This one wasn’t great but it was far from bad. Unlike the first movie, this one is pretty much a comedy. I think that we also didn’t have any noticeable deaths here too. It plays up the slapstick in a big way with the characters, the dialogue, and the action. It was a little jarring at first but I came to like most of it after a while. I thought Liu’s character here was alright for the most part.  It would have been interesting if Liu also played San Te here as well. I bet they could’ve gotten away with it later on if the cinematography was more advanced. The fight scenes are where this movie really shines. The scenes in the temple were pretty cool and the fights at the end were really entertaining and fun to watch.

There were a couple of things I wasn’t too enthused with though. Some of the comedy did get a little grating. I get they want to tell a whimsical story, but it did get too silly at points. There really wasn’t much to the villains of the movie either. They were just money-grubbing buttheads. I thought the ending was abrupt as well. I felt like the movie stepped on the brakes and told me to get out and walk home. Still, this was an entertaining movie with some good funny moments and cool fight scenes.

Disciples of The 36th Chamber
The final film in this trilogy was released in 1985. Liu returns as Monk San Te but it’s a limited role. The lead character in this movie is Fong Sai-Yuk played by Hisau Ho (Hou Hsiau). Fong Sai-Yuk is also another legendary martial artist from China’s past and has been the subject of other movies. In this one, Sai-Yuk is a really rebellious youth who can’t keep staying out of trouble. When his antics almost get his parents’ school closed, he and his brothers are sent to live at the Shaolin Temple where San Te teaches kung fu. Since he already knows kung fu, Sai-Yuk also acts up at the school and this gets the Manchus involved. The Manchu governor tries to use Sai-Yuk’s gullibility in order to take out the Shaolin. Luckily, the Shaolin aren’t so easily defeated.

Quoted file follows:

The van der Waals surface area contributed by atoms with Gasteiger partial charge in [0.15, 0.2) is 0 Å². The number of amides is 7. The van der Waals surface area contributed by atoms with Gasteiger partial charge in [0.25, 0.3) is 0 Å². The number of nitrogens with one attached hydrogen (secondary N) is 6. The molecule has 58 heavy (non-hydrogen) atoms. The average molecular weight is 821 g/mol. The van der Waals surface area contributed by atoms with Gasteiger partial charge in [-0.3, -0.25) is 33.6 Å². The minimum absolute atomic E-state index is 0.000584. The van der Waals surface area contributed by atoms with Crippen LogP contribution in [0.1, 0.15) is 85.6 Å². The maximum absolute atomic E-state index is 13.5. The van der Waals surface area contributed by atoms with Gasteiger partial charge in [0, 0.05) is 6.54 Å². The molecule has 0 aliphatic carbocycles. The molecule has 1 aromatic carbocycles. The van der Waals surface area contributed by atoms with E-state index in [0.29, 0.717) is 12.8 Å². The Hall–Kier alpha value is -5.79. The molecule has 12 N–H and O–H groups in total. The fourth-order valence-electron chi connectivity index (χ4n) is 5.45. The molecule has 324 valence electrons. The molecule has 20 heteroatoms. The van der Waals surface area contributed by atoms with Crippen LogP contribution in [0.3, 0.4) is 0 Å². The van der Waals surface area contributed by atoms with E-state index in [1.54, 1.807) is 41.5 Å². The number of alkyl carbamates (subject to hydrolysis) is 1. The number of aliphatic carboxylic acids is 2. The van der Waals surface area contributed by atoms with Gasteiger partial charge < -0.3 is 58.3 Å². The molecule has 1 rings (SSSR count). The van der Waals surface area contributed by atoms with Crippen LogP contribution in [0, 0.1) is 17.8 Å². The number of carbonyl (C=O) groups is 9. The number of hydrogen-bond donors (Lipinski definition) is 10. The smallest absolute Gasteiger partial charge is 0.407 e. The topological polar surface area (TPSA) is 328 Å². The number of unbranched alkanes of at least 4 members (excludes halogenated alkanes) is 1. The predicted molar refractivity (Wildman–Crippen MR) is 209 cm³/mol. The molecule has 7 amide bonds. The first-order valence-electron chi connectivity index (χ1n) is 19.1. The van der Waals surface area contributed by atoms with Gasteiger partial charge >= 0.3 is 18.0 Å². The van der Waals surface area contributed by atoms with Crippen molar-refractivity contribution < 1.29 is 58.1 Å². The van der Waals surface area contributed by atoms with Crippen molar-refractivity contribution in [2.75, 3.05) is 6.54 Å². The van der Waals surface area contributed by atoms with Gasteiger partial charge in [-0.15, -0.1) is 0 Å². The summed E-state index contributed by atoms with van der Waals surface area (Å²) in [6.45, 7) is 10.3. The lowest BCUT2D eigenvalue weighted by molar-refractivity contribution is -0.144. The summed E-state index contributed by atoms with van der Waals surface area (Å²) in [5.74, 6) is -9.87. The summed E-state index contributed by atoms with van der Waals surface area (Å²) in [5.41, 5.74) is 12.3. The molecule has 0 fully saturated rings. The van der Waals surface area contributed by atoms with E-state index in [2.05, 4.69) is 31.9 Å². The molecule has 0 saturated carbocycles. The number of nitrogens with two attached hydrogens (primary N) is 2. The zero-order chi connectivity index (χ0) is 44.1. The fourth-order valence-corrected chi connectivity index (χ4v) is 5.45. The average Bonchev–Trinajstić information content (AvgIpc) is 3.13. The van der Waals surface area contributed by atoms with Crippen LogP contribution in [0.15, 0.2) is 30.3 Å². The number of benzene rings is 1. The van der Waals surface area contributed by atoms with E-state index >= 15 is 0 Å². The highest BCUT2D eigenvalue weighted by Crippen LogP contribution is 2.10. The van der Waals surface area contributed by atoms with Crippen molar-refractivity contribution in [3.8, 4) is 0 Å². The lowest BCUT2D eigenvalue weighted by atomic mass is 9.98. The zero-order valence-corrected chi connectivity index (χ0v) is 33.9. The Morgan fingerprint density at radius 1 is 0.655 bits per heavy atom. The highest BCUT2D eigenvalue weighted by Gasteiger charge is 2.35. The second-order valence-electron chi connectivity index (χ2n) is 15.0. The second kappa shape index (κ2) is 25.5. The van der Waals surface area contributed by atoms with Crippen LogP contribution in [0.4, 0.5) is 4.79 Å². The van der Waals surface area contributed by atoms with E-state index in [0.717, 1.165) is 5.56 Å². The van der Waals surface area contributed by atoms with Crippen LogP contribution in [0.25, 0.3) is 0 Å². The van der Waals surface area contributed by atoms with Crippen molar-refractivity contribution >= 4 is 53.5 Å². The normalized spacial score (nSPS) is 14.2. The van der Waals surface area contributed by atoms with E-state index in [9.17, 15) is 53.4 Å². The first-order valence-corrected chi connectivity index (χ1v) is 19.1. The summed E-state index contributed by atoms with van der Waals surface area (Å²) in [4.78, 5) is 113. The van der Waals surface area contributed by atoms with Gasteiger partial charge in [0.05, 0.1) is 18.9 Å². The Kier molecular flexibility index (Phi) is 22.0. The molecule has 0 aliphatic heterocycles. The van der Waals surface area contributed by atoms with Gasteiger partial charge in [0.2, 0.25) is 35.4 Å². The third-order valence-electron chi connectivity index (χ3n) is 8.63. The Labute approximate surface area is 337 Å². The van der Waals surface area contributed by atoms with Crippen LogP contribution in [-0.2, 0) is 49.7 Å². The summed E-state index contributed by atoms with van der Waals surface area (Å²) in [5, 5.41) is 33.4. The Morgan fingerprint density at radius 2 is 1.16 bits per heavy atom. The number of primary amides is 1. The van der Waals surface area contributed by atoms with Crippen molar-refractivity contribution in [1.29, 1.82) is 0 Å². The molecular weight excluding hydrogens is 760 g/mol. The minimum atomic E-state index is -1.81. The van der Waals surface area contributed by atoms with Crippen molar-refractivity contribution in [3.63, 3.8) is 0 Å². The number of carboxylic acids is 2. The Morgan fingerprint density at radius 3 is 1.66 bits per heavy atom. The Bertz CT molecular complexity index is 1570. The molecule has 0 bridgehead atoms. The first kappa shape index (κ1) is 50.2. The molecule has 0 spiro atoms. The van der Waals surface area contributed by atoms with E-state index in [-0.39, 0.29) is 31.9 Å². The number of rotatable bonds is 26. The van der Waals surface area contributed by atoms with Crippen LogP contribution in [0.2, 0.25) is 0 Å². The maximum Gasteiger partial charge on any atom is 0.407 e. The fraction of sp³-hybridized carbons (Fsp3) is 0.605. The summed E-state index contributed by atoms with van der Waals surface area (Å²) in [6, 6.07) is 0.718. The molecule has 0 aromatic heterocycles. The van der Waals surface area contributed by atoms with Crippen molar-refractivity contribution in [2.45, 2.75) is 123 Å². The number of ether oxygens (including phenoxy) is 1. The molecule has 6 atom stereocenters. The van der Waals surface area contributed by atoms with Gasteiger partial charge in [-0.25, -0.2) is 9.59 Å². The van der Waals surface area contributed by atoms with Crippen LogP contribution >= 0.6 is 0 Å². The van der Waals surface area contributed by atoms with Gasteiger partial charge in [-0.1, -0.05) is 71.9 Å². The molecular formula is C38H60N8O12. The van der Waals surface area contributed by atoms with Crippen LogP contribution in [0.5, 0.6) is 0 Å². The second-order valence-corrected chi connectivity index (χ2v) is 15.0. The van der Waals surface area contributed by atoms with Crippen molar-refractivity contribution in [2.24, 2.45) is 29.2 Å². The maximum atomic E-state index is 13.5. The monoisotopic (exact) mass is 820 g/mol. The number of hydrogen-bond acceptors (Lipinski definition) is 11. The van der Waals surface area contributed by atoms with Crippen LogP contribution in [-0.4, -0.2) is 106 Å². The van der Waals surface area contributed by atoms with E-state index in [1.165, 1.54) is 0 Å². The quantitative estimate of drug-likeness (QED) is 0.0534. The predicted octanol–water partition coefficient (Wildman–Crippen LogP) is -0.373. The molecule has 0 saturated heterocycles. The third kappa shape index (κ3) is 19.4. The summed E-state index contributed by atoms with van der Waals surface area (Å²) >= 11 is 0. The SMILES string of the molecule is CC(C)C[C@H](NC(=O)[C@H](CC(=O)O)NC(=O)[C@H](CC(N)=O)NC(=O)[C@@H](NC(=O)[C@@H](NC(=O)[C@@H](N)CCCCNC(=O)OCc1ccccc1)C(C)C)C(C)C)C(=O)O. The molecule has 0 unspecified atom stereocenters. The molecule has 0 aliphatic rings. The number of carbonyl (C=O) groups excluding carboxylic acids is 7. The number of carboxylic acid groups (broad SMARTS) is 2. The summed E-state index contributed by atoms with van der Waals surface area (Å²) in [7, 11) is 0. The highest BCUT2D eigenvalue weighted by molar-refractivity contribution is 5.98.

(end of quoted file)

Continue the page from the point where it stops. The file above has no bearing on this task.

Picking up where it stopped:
San Te looks peeved with Sai-Yuk. I wonder why... oh yeah, Sai-Yuk's an idiot.

This one wasn’t as good as the previous two. There were things I liked about it though. The whole look of the movie was pretty good. While Liu is only in a limited role, it was cool to see him doing his thing as San Te. I actually liked Sai-Yuk’s mother better than Sai-Yuk himself. She even kicked a decent amount of butt here too. I even liked the villains here. They were a bit crafty this time around. The fight scenes also rocked as usual. Everyone was kicking butt in this thing. The final fight scenes were really cool.

As for the negatives, some of the comedy fell flat for me. There are some funny moments though. The biggest complaint I have about this movie is the main character himself. Fong Sai-Yuk is really annoying as the main lead. He’s impulsive, arrogant, and an overall ass… that’s me being nice. It would be fine if he was somewhat sympathetic, but he just comes off as just pathetic and annoying throughout the whole movie. He even doesn’t learn anything or grow as a character at the end. I seriously considered watching something else because of that bozo. Overall, Disciples has good things in it, but Sai-yuk almost makes the movie unwatchable at times.


Overall, the 36th Chamber trilogy provides a lot of good things. You’ll laugh, you’ll cry, you’ll fawn at the sweet choreography, and you’ll cringe at the bad moments. I may be done with the 36th Chamber, but I’m far from done talking about movies done by The Shaw Brothers. Next time, I’ll be looking at three movies the studio did back in the 70’s. Until then, Peace, God Bless, and don’t be an overall... bozo to people. I’ll be nice to y’all.